Highlights of the September Night Sky
Brought to you by: Bob Haskins @ Waterville Estates
Do your part and help preserve the dark skies that we are fortunate to have in
Turn off all unnecessary outdoor lighting
Go outside tonight and discover the treasures of the night sky
The Planets: “Evenings on the Ecliptic” The planets follow an imaginary path in the sky
called the ecliptic.
Dusk and into the night:
Jupiter: Look for the brilliant planet in the South and to the left of the constellation Sagittarius
or more commonly know as the “Teapot”. Jupiter appears a few hours after sunset at the
beginning of the month and 45 minutes toward the end of the month. See if you can recognize
the shape of the teapot.
Saturn: Look to the left of Jupiter and you will spot Saturn.
Mars: The “Red” planet rises in the East a few hours after sunset and grows more brightly as
the month progress’s. Toward the end of the month Mars will out shine Jupiter; presently it
outshines Sirius the brightest star in the sky.
Dawn: Venus is visible fairly high in the East at dawn.
Full on the 2nd
New on the 17th
Stars and Constellations:
The brilliant stars of Summer are peaking. Look for my favorite summer star alignment,
the “Summer Triangle”, which is high in the sky one hour after sunset. The three stars making
up the triangle are “Vega”, the brightest of the three, “Deneb” and “Altair”. Vega is almost
directly overhead and forms part of the constellation Lyra. As the sky grows darker you will be
able to make out the wing of the “Swan” and it’s long neck and Deneb forming the tail. The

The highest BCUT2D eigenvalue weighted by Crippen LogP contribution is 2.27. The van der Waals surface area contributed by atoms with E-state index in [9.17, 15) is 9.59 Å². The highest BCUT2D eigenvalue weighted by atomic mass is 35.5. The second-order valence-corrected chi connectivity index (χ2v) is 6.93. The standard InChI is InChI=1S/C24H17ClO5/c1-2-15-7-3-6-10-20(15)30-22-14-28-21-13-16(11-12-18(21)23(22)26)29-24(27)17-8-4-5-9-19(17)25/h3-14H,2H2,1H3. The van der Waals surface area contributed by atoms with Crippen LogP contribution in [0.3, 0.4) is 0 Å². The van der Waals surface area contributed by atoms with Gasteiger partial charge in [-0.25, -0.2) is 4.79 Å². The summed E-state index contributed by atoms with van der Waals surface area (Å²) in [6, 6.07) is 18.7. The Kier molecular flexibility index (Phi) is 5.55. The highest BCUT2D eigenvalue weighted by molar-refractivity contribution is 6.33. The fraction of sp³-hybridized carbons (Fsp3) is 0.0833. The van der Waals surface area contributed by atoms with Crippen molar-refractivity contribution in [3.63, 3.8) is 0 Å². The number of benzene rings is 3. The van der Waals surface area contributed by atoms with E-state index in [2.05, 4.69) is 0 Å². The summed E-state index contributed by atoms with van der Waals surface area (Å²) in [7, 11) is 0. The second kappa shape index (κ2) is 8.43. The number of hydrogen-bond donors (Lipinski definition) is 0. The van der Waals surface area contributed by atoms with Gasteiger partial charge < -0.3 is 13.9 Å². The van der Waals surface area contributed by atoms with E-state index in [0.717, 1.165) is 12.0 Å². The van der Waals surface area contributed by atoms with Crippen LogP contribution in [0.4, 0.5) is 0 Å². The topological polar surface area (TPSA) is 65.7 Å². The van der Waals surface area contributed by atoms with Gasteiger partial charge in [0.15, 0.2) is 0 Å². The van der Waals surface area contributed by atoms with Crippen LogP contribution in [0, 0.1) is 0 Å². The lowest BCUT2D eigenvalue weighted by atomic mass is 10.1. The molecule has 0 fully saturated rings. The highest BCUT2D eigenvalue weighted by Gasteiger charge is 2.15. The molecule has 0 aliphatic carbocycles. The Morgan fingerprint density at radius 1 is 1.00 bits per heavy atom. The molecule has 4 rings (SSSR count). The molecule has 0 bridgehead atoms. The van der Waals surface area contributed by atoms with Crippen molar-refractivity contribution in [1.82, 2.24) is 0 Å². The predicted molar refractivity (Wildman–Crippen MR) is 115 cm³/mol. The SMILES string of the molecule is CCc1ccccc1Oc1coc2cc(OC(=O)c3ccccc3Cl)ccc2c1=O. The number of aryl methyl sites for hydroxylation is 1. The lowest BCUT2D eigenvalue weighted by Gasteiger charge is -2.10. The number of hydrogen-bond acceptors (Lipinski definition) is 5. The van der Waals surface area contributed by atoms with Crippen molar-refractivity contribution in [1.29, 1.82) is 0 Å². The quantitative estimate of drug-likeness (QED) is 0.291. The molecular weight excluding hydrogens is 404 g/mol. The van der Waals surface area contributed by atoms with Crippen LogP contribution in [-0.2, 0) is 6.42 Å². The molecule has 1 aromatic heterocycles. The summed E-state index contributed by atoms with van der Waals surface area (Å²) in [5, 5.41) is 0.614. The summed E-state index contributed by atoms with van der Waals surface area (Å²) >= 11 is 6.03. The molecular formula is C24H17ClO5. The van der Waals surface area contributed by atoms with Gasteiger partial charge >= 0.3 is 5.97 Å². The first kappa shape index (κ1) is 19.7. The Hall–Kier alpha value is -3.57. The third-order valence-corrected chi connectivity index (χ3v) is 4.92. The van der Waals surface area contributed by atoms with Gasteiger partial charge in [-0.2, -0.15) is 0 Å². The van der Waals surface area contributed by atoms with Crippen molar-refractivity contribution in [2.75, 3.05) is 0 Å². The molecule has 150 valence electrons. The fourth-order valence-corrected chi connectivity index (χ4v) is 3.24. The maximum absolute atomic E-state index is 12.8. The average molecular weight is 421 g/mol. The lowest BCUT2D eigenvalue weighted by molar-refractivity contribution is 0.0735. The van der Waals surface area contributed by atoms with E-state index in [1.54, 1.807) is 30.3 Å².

constellation appears to be flying south through the heart of our own “Milky Way” galaxy. Flying
in the opposite direction on a collision course with the Swan is the constellation “ Aquila” or the
Eagle with Altair forming part of the wing. The Eagle, according to Greek legend, was the bird of
Zeus the king of the ancient gods. In 1918 a nova appeared in the Eagle constellation that
outshone Sirius, our brightest star in our sky, for a short while.
Look to the north for the “Big Dipper”, which is fairly easy to spot this time of year.
Remember to follow the handle of the dipper,which is curved, and it will lead you to our brightest
star in the summer sky, Arcturus.
Look to the south to view the constellation “Sagittarius” the archer which today most
people refer to as “The Teapot”. It is located low in the south and it actually looks like a teapot
complete with a handle, spout and lid. Also to the right of the “Teapot” see if you can spot
“Scorpius”, with its evil red eye and stinger. Between the Teapot and Scorpius lies the center of
our home galaxy, the Milky Way.
It’s been 40 years since the Voyager 1 spacecraft soared beneath Saturn’s rings. The flyby
forever changed our understanding of the planet. Launched in 1977, Voyager 1 and it’s twin
Voyager 2, went on to study Jupiter, Saturn, Uranus and Neptune. Voyager 1 also gave us a
new way to think about our place in the universe. In 1990, the spacecraft captured the now-
iconic image of Earth known as “The Pale Blue Dot”.
The Voyagers are now the longest operating and most distant spacecraft in history. They are
now both in interstellar space 12 billion miles from Earth and 40,000 years from now will reach
Proxima Centaurs,our nearest star.
Factoid of the Month:
The largest single object in the night sky is our Milky Way Galaxy which makes a full 360o circuit
around the heavens – our home. We are located in the suburbs so to speak on the outskirts of
our galaxy. The center of our galaxy, the central bulge which contains a black hole, lies between
the constellations Scorpius and the Teapot. We cannot see the center because it is hidden by
gas clouds. We are not alone, our universe contains 100 billion other galaxies.
Astronomy Websites to explore:
• heavens-above.com (satellites that are passing overhe
• skymaps.com (The evening sky map for the month)
• spotthestation.nasa.gov (sign up for alerts for the International Space Station as it